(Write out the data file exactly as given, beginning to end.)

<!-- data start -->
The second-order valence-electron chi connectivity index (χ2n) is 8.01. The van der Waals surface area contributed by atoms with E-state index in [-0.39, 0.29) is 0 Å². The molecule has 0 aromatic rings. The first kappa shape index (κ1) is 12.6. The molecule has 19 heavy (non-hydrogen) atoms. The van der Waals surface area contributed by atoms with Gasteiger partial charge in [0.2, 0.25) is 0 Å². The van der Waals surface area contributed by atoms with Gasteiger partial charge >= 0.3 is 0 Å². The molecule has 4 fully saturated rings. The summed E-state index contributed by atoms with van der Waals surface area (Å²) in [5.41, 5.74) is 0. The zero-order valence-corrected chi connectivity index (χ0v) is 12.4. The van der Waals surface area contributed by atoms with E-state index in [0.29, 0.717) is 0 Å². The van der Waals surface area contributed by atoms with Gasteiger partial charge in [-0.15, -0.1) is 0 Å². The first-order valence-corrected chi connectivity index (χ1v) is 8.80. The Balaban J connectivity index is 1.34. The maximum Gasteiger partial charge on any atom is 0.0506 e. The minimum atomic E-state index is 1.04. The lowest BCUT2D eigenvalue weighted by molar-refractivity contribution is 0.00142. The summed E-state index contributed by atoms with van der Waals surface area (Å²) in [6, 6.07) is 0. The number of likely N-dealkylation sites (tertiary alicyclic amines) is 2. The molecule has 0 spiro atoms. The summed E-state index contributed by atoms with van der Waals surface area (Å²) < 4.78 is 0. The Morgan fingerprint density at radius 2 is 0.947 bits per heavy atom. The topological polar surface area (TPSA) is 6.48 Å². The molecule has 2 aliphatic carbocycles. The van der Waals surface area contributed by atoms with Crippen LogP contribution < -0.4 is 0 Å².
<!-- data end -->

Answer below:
The second-order valence-electron chi connectivity index (χ2n) is 8.01. The van der Waals surface area contributed by atoms with E-state index in [-0.39, 0.29) is 0 Å². The molecule has 0 aromatic rings. The first kappa shape index (κ1) is 12.6. The molecule has 19 heavy (non-hydrogen) atoms. The van der Waals surface area contributed by atoms with Gasteiger partial charge in [0.2, 0.25) is 0 Å². The van der Waals surface area contributed by atoms with Gasteiger partial charge >= 0.3 is 0 Å². The molecule has 4 fully saturated rings. The summed E-state index contributed by atoms with van der Waals surface area (Å²) in [5.41, 5.74) is 0. The zero-order valence-corrected chi connectivity index (χ0v) is 12.4. The van der Waals surface area contributed by atoms with E-state index in [0.29, 0.717) is 0 Å². The van der Waals surface area contributed by atoms with Gasteiger partial charge in [-0.15, -0.1) is 0 Å². The first-order valence-corrected chi connectivity index (χ1v) is 8.80. The Balaban J connectivity index is 1.34. The maximum Gasteiger partial charge on any atom is 0.0506 e. The minimum atomic E-state index is 1.04. The lowest BCUT2D eigenvalue weighted by molar-refractivity contribution is 0.00142. The summed E-state index contributed by atoms with van der Waals surface area (Å²) in [6, 6.07) is 0. The number of likely N-dealkylation sites (tertiary alicyclic amines) is 2. The molecule has 0 spiro atoms. The summed E-state index contributed by atoms with van der Waals surface area (Å²) < 4.78 is 0. The Morgan fingerprint density at radius 2 is 0.947 bits per heavy atom. The topological polar surface area (TPSA) is 6.48 Å². The molecule has 2 aliphatic carbocycles. The van der Waals surface area contributed by atoms with Crippen LogP contribution < -0.4 is 0 Å².